Josef “Jeff” Sipek

Wannalancit Mill

As you may or may not know, Nexenta has a small office in Massachusetts, and so I end up in Wikipedia article: Lowell a couple of times a week. Lowell is a decent size city with a history of textile production. As a result, the city is peppered with old mills, most of which have been converted to office and apartment buildings and a couple serve as museums.

The Wannalancit mill is one of the mills that ended up turning into an office building. (It is connected to the adjacent Suffolk mill so I often forget that technically they are separate buildings. You’ve been warned.)

The thing that makes this mill more interesting is that the National Park Service maintains an operational water turbine in the basement. The turbine turns a large flywheel (I am guessing it is about 5 m in diameter).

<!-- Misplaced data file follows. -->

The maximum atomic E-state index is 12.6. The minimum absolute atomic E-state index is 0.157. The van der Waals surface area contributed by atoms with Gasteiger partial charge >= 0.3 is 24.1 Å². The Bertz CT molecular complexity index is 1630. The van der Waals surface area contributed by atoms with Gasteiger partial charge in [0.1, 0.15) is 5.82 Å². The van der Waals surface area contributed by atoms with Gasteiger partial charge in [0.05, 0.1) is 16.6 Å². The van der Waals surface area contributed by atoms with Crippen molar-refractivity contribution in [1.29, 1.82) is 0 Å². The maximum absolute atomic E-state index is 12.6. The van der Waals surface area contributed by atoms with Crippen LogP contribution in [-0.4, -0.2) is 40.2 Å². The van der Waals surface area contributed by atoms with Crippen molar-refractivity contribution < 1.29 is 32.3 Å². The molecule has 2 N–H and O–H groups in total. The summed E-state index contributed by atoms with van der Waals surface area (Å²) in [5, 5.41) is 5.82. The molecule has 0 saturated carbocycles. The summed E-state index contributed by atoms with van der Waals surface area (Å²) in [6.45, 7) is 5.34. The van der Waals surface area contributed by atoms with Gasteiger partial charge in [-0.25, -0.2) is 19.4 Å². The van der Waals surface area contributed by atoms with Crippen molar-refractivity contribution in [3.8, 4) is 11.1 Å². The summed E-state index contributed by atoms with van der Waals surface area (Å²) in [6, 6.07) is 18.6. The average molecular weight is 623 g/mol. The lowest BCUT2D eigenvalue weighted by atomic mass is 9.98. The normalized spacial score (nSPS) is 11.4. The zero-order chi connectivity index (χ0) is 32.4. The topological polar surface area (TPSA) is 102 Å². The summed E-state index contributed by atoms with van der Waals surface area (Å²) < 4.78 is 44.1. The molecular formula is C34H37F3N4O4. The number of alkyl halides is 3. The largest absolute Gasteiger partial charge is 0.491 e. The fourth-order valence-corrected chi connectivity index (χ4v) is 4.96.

The turbine itself is in the “basement” along with other goodies. The basement is not very well lit, but the D750 performed quite well even at ISO 5000–8000.

The turbine is geared to the flywheel.

Finally, here is the turbine (inside the red-brown metal object in the background) and the governor (green machine in the foreground) controlling the amount of water entering the turbine and therefore the amount of energy getting stored in the flywheel.

The park service shows up in the mornings to “turn-on” the turbine.

A close-up of the governor:

The table on the left was used for repairing of the 2 cm thick leather belts. I got the impression that the four section cabinet housed containers of oil used to lubricate various parts around the mill.

There are more than three times as many photos in the full gallery. Enjoy!


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